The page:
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Saginaw News Editorial 02/13/05
Sunday, February 13, 2005
The results of a University of Michigan study into dioxin exposure trickle out to Saginaw Valley participants this week. The study's chief scientist, Dr. David Garabrant, in a My View today, urges participants and the public not to read too much into the individual reports.
That assumes they can decipher the jargon, acronyms, charts and technical terms that dot the four-page letter. Understanding the difference between a resident's TEQ for 29 congeners and his TEQ for 21 congeners, and comparing them to EPA's national exposure percentiles, doesn't equate with harmful exposure.
That potential confusion creates an environment that could push the debate in a counterproductive direction. Residents must remain patient and not let the controversy's cacophony drive their emotions.
Garabrant and his U-M colleagues are not releasing the larger results of blood samples drawn in Midland and Saginaw until they can put those numbers in better perspective.
Individual results are confidential, although undoubtedly some floodplain residents, for a variety of reasons -- including furthering an agenda -- will reveal their individual dioxin levels.
Garabrant says the $15 million independent study, funded by Dow Chemical, remains on schedule for completion in 2006. Until the dioxin team completes its study, Garabrant says releasing aggregate Saginaw and Midland numbers could create the wrong impression. Exposure in the Saginaw Valley may or may not exceed those in Jackson and Calhoun counties.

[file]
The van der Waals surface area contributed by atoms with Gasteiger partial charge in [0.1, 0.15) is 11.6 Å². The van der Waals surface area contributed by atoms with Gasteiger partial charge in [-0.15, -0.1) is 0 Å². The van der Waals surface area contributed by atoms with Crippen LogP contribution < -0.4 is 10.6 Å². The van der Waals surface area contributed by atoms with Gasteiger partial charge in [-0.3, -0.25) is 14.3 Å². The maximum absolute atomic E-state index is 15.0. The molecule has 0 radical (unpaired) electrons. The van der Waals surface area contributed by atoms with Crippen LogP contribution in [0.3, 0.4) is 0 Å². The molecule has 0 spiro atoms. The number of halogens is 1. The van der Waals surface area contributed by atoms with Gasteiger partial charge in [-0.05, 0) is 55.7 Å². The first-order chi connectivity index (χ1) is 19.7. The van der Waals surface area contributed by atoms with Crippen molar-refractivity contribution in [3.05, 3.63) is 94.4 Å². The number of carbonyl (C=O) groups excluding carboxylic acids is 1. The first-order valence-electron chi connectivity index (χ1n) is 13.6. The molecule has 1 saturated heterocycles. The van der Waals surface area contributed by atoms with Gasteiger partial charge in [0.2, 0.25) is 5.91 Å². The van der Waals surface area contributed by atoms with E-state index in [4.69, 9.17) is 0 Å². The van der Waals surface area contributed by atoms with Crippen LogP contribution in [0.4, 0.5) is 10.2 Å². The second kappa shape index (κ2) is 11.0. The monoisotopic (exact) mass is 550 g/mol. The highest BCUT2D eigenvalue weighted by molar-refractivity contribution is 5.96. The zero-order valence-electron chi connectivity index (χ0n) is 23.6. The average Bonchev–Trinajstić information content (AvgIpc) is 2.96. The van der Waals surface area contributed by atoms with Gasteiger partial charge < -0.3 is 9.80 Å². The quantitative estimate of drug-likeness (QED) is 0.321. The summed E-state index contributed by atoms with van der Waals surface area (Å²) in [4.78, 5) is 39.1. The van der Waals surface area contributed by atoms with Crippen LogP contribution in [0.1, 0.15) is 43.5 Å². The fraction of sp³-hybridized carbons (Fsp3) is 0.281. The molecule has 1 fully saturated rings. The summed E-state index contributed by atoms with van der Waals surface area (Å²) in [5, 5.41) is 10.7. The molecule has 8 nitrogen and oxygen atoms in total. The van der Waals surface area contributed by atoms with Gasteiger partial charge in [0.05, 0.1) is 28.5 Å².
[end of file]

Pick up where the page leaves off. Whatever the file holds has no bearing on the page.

In short, knowing a person's blood-dioxin levels is only helpful in comparison to exposure elsewhere. Dioxins are present at some level in all of us.
Environmentalists, led by the Lone Tree Council, have criticized the state for not moving fast enough in pressuring Dow to cleanup its dioxins. Dow and the state agreed recently to start remediation -- a fancy term for dealing with dioxin hot spots -- in residential areas. It is at least partly true the Lone Tree Council's pressure has forced some of the progress so far.
Yet the dioxin issue is too complex and far too important to the region's health and economy to let emotions dictate the debate. The U-M study is plodding forward; its goal is to determine exposure levels in Midland and Saginaw counties, and relate them to exposure levels elsewhere. Garabrant and U-M aren't addressing questions about dioxin's effect on human health.
The release of blood-dioxin levels to individuals this week is akin to a doctor telling a patient she may have cancer or another disease. Until the tests are complete, and the diagnosis is confirmed, the patient is understandably anxious.
Until the facts are all in, it won't do us good to jump to emotional conclusions.
© 2005 Saginaw News
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